Chapter 18 • Revolutions of Industrialization



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Possible answers:

• Students could argue that the comments reflect the interests and perceptions of elites, and that to a modern eye there is more aesthetic beauty in the scene than these commentators indicate.

• Students might conclude that the factory setting and the clothing and demeanor of the
women and indicate an honest portrayal of factory life.

• Students could also argue that the scene has an idyllic quality that may be misleading, with women happily socializing during one of the few moments of rest in a long day of labor. They are in simple but clean attire on a brick-paved square that gives no indication of the squalor and overcrowding common in many urban neighborhoods.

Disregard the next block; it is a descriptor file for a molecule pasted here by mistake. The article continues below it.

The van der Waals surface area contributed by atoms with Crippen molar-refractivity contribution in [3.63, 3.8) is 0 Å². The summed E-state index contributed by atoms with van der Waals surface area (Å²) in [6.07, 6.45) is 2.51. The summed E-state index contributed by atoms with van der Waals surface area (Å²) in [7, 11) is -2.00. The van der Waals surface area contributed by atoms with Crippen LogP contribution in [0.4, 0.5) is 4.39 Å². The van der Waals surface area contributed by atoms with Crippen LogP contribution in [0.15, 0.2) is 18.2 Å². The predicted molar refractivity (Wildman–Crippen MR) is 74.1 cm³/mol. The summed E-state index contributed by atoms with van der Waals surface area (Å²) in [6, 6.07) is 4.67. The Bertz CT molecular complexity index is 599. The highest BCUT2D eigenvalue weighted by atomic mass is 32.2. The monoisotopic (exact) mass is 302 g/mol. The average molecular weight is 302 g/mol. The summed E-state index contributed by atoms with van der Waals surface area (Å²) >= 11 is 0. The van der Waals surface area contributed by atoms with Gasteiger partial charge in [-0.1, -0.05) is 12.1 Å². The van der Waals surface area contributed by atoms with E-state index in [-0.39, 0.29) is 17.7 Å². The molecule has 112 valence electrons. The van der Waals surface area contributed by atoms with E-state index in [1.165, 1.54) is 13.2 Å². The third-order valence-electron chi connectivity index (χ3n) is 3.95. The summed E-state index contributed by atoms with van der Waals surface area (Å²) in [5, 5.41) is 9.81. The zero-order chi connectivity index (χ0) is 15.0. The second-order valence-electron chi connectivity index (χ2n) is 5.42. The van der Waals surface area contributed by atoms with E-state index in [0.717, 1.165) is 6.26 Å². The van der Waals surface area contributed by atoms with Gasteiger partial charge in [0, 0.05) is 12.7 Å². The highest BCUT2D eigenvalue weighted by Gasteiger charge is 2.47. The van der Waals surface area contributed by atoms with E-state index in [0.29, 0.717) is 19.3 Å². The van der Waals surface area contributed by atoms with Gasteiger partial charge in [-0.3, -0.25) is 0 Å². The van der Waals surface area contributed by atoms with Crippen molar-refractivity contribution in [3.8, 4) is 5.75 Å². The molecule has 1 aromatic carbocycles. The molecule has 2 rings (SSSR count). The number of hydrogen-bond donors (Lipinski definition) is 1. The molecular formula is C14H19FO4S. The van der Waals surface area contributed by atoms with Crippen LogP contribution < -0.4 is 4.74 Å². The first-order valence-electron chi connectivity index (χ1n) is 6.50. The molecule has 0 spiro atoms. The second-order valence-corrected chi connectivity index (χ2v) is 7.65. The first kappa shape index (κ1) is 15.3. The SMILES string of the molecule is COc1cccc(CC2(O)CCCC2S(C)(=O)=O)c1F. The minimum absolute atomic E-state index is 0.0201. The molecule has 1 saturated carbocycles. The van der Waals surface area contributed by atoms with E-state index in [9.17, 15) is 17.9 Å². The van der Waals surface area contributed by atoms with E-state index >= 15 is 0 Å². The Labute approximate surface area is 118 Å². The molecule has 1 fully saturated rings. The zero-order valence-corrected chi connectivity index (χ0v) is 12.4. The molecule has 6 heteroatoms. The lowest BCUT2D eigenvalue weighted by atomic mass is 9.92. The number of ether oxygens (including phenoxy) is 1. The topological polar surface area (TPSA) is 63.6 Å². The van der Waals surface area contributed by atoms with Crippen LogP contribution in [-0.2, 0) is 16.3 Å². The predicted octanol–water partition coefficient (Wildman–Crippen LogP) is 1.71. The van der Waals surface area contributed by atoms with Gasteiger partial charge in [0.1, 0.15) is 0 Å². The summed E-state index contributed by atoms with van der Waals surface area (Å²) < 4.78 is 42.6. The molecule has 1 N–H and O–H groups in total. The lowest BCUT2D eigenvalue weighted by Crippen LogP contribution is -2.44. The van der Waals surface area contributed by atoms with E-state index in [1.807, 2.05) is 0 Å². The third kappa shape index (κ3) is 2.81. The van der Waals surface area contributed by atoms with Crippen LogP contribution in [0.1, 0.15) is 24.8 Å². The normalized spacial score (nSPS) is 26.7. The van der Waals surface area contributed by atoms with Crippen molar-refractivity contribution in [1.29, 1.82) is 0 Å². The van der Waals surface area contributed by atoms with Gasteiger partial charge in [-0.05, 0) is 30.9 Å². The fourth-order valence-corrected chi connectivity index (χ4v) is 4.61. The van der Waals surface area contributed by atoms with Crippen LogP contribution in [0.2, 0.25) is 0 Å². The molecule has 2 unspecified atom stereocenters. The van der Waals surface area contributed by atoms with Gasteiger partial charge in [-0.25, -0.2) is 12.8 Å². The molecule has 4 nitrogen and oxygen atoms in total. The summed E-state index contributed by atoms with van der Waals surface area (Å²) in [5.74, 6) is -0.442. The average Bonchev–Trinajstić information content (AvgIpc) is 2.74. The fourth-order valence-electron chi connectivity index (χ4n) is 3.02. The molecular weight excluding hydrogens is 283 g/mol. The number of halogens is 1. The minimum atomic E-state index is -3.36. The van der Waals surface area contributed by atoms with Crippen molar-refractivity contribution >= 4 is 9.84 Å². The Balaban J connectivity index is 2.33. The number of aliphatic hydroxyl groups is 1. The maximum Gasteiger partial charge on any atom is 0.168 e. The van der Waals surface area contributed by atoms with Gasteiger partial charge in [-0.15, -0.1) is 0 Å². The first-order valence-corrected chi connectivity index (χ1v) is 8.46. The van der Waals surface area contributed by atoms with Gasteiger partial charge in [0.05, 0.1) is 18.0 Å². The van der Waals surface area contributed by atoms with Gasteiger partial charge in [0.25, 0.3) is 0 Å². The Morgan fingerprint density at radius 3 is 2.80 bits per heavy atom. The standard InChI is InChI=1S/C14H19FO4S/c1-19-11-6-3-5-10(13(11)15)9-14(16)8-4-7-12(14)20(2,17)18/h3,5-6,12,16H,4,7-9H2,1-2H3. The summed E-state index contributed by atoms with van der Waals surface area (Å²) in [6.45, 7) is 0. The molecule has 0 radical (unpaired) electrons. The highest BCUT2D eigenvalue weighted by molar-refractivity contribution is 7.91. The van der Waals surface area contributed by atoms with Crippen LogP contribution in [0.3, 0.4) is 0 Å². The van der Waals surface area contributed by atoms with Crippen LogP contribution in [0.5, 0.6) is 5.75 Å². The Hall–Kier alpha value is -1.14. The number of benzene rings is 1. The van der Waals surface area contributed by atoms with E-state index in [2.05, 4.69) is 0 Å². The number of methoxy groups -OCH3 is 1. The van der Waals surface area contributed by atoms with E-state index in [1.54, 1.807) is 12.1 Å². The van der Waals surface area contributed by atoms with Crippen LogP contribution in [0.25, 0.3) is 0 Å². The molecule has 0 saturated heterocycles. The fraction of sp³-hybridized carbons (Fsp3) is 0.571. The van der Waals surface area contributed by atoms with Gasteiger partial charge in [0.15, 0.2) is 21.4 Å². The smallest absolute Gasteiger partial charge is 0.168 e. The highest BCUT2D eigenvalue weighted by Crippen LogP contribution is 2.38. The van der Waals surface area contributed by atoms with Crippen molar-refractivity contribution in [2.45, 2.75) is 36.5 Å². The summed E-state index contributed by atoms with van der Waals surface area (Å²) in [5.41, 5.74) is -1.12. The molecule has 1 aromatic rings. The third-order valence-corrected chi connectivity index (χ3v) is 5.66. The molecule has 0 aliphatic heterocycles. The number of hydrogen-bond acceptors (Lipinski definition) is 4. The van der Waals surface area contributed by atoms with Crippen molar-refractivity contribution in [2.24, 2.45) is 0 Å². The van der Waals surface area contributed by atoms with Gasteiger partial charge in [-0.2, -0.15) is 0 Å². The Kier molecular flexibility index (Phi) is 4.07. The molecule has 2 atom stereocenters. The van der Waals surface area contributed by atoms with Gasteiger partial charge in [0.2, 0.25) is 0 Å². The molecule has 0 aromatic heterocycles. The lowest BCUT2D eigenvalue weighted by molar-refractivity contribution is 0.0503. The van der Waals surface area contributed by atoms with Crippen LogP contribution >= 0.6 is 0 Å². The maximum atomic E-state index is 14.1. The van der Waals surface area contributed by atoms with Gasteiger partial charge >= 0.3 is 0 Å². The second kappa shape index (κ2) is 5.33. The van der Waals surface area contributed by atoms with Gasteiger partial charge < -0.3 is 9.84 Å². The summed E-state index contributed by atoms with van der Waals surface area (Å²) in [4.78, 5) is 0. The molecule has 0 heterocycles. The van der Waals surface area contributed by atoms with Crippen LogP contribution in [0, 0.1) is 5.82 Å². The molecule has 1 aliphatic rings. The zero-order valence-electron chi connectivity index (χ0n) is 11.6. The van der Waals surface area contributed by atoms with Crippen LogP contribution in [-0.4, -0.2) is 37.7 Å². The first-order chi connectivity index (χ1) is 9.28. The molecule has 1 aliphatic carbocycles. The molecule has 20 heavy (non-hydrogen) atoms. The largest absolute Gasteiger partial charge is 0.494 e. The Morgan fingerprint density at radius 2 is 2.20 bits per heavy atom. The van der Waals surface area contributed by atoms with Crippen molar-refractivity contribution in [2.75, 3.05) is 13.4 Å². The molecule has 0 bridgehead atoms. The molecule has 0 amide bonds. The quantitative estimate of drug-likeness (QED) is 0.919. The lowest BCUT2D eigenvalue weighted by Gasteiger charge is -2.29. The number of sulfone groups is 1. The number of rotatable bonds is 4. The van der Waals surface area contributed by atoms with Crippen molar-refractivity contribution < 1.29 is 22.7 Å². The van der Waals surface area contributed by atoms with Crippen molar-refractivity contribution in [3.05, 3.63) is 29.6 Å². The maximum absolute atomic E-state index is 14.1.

• Missing from the scene is the squalor of urban life. None of the women display injuries from their work, and the scene depicts one of the few periods of rest in a day dominated by intense labor.

Q. Why do you think Crowe set this scene outside the factory rather than within it?




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